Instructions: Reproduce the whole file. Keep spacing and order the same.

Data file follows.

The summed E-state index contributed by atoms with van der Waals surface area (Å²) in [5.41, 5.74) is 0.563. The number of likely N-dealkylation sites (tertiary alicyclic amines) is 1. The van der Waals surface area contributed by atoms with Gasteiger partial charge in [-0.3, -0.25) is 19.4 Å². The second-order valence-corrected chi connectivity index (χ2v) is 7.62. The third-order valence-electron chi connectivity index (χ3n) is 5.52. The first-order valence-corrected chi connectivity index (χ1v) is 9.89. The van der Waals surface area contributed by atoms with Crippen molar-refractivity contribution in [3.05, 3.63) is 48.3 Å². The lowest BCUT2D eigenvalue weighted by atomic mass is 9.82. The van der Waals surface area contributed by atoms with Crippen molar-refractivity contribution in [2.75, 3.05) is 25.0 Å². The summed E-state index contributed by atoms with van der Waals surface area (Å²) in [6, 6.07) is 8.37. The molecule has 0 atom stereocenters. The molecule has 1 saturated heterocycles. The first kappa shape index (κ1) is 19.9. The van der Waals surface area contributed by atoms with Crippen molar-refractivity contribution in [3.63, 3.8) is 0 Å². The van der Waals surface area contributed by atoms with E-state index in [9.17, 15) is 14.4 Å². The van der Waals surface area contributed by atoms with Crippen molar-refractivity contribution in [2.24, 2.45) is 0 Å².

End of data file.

The summed E-state index contributed by atoms with van der Waals surface area (Å²) in [5.41, 5.74) is 0.563. The number of likely N-dealkylation sites (tertiary alicyclic amines) is 1. The van der Waals surface area contributed by atoms with Gasteiger partial charge in [-0.3, -0.25) is 19.4 Å². The second-order valence-corrected chi connectivity index (χ2v) is 7.62. The third-order valence-electron chi connectivity index (χ3n) is 5.52. The first-order valence-corrected chi connectivity index (χ1v) is 9.89. The van der Waals surface area contributed by atoms with Crippen molar-refractivity contribution in [3.05, 3.63) is 48.3 Å². The lowest BCUT2D eigenvalue weighted by atomic mass is 9.82. The van der Waals surface area contributed by atoms with Crippen molar-refractivity contribution in [2.75, 3.05) is 25.0 Å². The summed E-state index contributed by atoms with van der Waals surface area (Å²) in [6, 6.07) is 8.37. The molecule has 0 atom stereocenters. The molecule has 1 saturated heterocycles. The first kappa shape index (κ1) is 19.9. The van der Waals surface area contributed by atoms with Crippen molar-refractivity contribution in [3.63, 3.8) is 0 Å². The van der Waals surface area contributed by atoms with E-state index in [9.17, 15) is 14.4 Å². The van der Waals surface area contributed by atoms with Crippen molar-refractivity contribution in [2.24, 2.45) is 0 Å².